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~ Chapter Eighteen ~
Mulege to San Francisquito
Sleeping in late is impossible on a panga beach, or even a panga river as was the case in Mulege. Pangeros can be a pretty early bunch of hombres, heading out to sea early with the idea of catching as many fish as possible while they are still biting. The weekend was over, it was now Monday morning and time to get busy. Even though I wasn't going to work I did have a lofty goal of reaching a spectacular destination...Punta San Francisquito. This coastal hideaway is one of the most remote beaches on the Baja Peninsula and I could not wait to get there. But I just couldn't get the boat to start!
It was frustrating to have the prop issue resolved and now have a motor that wouldn't start. I played with everything from fuel filters to plug wires and must have done something right because after half an hour of fiddling she finally came to life.
Leaving the protected waters of the river and heading out into the open sea I noticed much more wind chop than I would have expected this early in the morning. But soon the wind died down, the water turned to glass, and I got back to my favorite Sea of Cortez past time of chasing sitting ducks.
It's not that I have anything against ducks, it's just that it's so much fun to watch them make decisions once they realize you are coming at them at warp panga speed. Basically they have two choices if they want to avoid becoming duck soup. They can either choose to start flapping their wings while running on water in an attempt to fly away from the incoming idiot, or they can choose to do what comes naturally for ducks...they can duck. Which is probably why somebody decided to call them ducks. Anyway, the fun begins when they become confused, not knowing whether to try to fly away or duck. One particularly dingy duck started his escape by dipping under water, then changed his mind and surfaced to try to fly away. Loosing ground he then gave up and hit the deck a second time when he realized he was almost history. It was tail feathers and bubbles all the way down and it left me laughing hysterically, which shows you how little it takes to entertain someone who has been out at sea for 3 weeks.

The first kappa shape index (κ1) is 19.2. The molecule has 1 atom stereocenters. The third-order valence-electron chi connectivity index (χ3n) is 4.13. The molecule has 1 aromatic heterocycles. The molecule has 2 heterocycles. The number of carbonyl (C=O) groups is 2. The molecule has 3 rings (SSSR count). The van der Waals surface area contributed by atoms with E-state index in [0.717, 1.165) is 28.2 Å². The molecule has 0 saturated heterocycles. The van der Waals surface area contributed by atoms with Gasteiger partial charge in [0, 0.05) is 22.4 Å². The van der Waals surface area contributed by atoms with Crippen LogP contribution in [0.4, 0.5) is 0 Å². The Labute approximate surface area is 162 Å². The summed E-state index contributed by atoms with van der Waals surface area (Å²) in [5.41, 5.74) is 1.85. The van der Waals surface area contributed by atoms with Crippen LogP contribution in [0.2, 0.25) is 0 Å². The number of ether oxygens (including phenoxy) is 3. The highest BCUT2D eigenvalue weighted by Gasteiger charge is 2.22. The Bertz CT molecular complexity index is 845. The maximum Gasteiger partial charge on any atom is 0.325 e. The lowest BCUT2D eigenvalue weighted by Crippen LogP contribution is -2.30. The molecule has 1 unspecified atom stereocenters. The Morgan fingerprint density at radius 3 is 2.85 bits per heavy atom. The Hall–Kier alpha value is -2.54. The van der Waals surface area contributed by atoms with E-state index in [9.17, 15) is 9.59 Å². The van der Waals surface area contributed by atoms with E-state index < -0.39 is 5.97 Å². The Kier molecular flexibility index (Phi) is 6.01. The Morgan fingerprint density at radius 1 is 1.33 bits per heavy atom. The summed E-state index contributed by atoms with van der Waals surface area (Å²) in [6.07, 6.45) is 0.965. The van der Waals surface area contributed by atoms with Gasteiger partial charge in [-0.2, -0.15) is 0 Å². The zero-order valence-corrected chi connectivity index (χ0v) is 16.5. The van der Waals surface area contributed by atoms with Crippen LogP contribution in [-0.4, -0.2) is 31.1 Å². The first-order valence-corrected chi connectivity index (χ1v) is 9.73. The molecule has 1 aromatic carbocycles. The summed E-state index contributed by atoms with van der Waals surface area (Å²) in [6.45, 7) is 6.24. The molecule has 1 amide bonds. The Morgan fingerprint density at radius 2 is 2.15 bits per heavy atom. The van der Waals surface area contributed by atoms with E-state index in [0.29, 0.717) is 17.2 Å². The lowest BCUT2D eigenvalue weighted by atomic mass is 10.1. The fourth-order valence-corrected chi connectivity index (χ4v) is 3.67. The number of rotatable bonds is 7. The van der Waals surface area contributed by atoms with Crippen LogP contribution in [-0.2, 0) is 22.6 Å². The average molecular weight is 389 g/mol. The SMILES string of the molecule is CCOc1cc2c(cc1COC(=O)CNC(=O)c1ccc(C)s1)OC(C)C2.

I decided to make a gas stop at Santa Rosalia, to top off my cans before I headed even further into the remote Baja waters. Just like in Mulege, I decided to abandon the proper procedure of making landfall by first checking in with the Port Captain, Immigration and then pay the port fees at the bank. This was the law when traveling in Mexican waters. But it was too time consuming and too expensive, and as long as I didn't get caught I could stay out of jail. The problem in Santa Rosalia was that the Port Captain's office was directly across from the Pemex station. I would literally have to drop anchor in front of the Port Captain's windows, slip over to the Pemex station with 2 bright red gas cans, and then slip back into the boat and depart without being seen. Now this is my kind of fun! I pulled it off without a hitch, and soon found myself headed north towards empty Baja waters.
The sea was smooth as I closed in on Punta San Francisquito in the early afternoon. I pulled up on the waveless beach and decided to get the gasoline routine out of the way. I walked up the the palapa restaurant and found Charry the owner working in the kitchen. I had known her for many years from my annual road trips to her rustic resort and she gave me a hug and a big smile. After small talk about my trip she confirmed that she had gas for me and asked me to bring my gas cans up to her pickup truck. Soon I was full of gas and ready to go snorkeling.